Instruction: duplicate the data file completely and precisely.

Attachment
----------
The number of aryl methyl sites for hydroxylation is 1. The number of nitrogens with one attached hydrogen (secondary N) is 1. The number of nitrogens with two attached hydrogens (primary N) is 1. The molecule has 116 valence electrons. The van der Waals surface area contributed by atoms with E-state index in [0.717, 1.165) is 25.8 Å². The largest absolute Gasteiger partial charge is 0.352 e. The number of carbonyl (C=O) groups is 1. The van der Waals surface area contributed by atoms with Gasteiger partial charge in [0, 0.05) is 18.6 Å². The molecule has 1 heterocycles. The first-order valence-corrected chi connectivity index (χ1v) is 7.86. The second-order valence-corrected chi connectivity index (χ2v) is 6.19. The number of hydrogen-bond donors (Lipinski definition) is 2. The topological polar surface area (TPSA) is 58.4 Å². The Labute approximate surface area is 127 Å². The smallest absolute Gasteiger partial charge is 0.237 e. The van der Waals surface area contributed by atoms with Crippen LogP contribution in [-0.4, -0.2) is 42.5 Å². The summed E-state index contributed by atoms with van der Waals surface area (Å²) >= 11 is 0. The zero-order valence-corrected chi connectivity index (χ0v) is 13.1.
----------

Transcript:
The number of aryl methyl sites for hydroxylation is 1. The number of nitrogens with one attached hydrogen (secondary N) is 1. The number of nitrogens with two attached hydrogens (primary N) is 1. The molecule has 116 valence electrons. The van der Waals surface area contributed by atoms with E-state index in [0.717, 1.165) is 25.8 Å². The largest absolute Gasteiger partial charge is 0.352 e. The number of carbonyl (C=O) groups is 1. The van der Waals surface area contributed by atoms with Gasteiger partial charge in [0, 0.05) is 18.6 Å². The molecule has 1 heterocycles. The first-order valence-corrected chi connectivity index (χ1v) is 7.86. The second-order valence-corrected chi connectivity index (χ2v) is 6.19. The number of hydrogen-bond donors (Lipinski definition) is 2. The topological polar surface area (TPSA) is 58.4 Å². The Labute approximate surface area is 127 Å². The smallest absolute Gasteiger partial charge is 0.237 e. The van der Waals surface area contributed by atoms with Crippen LogP contribution in [-0.4, -0.2) is 42.5 Å². The summed E-state index contributed by atoms with van der Waals surface area (Å²) >= 11 is 0. The zero-order valence-corrected chi connectivity index (χ0v) is 13.1.